We could easily have spent the whole afternoon here, but there was more to see at Coalport at the China Museum, which now occupies factory buildings that originally operated here from 1796 until 1926. Along with demonstrations of traditional china making, the museum contains displays of flower-patterned Coalbrookdale and Caughley porcelain.

The Tar Tunnel

We walked a short distance along the Coalport Canal to the Tar Tunnel. Originally built in 1787 to transport materials from Blists Hill, the tunnel was abandoned after a kilometre when miners found bitumen seeping through the walls. We were only able to enter 100 metres into the tunnel; beyond that, and in side passages, the floor was covered in pools of bitumen that had trickled down the brickwork. On its abandonment, the tunnel was superseded by the Hay Inclined Plane, the rails of which still led uphill from the tunnel entrance to join the Shropshire Canal at Blists Hill. Boats were transported up and down the plane between the canals, the weight of the descending load lifting its ascending counterpart.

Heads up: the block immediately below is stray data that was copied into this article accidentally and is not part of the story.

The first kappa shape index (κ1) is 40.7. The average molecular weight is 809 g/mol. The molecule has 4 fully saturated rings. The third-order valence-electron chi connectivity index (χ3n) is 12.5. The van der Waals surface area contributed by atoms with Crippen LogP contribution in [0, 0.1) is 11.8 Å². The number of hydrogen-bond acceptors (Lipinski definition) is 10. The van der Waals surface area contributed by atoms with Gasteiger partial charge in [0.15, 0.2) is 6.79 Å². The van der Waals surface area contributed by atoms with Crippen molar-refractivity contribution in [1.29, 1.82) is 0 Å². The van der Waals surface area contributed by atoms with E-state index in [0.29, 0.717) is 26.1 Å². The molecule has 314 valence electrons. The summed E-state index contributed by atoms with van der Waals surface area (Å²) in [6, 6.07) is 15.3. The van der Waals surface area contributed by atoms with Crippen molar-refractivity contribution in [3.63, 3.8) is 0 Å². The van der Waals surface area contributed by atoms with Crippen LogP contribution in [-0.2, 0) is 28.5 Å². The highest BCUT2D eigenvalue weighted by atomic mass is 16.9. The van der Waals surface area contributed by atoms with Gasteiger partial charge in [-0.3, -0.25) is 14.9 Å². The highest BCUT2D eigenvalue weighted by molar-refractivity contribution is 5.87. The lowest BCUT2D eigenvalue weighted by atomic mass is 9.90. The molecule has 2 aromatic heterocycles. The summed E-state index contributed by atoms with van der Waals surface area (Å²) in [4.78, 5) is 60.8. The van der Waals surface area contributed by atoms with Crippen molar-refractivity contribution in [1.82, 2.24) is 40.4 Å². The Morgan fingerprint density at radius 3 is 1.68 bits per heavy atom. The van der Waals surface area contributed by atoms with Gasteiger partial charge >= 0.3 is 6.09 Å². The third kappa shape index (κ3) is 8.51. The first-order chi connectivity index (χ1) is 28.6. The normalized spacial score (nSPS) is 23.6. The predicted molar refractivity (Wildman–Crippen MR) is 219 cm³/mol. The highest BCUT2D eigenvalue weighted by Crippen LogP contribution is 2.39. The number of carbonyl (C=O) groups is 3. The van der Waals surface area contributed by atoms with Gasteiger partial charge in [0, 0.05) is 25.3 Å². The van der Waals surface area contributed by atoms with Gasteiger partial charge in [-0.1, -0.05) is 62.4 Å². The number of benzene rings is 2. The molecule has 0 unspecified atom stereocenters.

The Tar Tunnel

The Tar Tunnel

Our visit to Ironbridge Gorge had lasted six hours, yet we had seen only about half of what it had to offer. Still left were the Jackfield Tile Museum (on the south bank of the Severn) and the Museum of Iron and the Darby Houses (in the adjoining valley of Coalbrookdale), which would easily take up another day. This is not a place to visit in a hurry. Yet for those willing to spend the time, there is no better place to explore, within a tiny compass, the innovations that led to the building of the modern world.

Practicalities

  • Ironbridge Gorge lies at the southern edge of Telford, approximately 20 kilometres east of Shrewsbury and is easily reached from the M54 motorway.
  • There are a total of ten museums within a distance of 5.5 kilometres.
  • An Annual Passport Ticket can be purchased, which allows admission to all ten museums over a period of a year.